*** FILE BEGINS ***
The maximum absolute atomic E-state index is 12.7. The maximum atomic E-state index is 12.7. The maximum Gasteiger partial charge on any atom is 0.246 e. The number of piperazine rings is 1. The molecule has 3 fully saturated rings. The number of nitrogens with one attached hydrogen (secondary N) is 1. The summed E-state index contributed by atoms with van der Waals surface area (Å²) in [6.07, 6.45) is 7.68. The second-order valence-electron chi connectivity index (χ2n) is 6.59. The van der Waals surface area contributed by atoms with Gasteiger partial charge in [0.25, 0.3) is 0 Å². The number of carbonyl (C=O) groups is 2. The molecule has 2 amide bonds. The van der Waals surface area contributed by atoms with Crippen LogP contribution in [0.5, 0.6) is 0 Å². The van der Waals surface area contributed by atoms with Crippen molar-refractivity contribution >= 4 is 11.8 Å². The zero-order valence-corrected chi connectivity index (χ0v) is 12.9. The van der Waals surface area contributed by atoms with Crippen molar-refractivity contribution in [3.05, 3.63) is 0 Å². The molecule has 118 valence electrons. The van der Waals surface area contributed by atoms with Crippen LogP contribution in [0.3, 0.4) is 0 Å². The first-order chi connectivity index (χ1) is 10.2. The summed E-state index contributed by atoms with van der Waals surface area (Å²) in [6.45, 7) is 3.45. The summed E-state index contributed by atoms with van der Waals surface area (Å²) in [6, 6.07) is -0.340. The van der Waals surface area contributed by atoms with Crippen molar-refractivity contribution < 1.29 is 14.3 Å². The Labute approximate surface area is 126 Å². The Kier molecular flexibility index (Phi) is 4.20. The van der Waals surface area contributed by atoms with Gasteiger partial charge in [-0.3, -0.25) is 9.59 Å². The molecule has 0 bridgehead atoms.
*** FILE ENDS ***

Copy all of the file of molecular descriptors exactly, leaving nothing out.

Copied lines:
The maximum absolute atomic E-state index is 12.7. The maximum atomic E-state index is 12.7. The maximum Gasteiger partial charge on any atom is 0.246 e. The number of piperazine rings is 1. The molecule has 3 fully saturated rings. The number of nitrogens with one attached hydrogen (secondary N) is 1. The summed E-state index contributed by atoms with van der Waals surface area (Å²) in [6.07, 6.45) is 7.68. The second-order valence-electron chi connectivity index (χ2n) is 6.59. The van der Waals surface area contributed by atoms with Gasteiger partial charge in [0.25, 0.3) is 0 Å². The number of carbonyl (C=O) groups is 2. The molecule has 2 amide bonds. The van der Waals surface area contributed by atoms with Crippen LogP contribution in [0.5, 0.6) is 0 Å². The van der Waals surface area contributed by atoms with Crippen molar-refractivity contribution >= 4 is 11.8 Å². The zero-order valence-corrected chi connectivity index (χ0v) is 12.9. The van der Waals surface area contributed by atoms with Crippen molar-refractivity contribution in [3.05, 3.63) is 0 Å². The molecule has 118 valence electrons. The van der Waals surface area contributed by atoms with Crippen LogP contribution in [0.3, 0.4) is 0 Å². The first-order chi connectivity index (χ1) is 10.2. The summed E-state index contributed by atoms with van der Waals surface area (Å²) in [6.45, 7) is 3.45. The summed E-state index contributed by atoms with van der Waals surface area (Å²) in [6, 6.07) is -0.340. The van der Waals surface area contributed by atoms with Crippen molar-refractivity contribution < 1.29 is 14.3 Å². The Labute approximate surface area is 126 Å². The Kier molecular flexibility index (Phi) is 4.20. The van der Waals surface area contributed by atoms with Gasteiger partial charge in [-0.3, -0.25) is 9.59 Å². The molecule has 0 bridgehead atoms.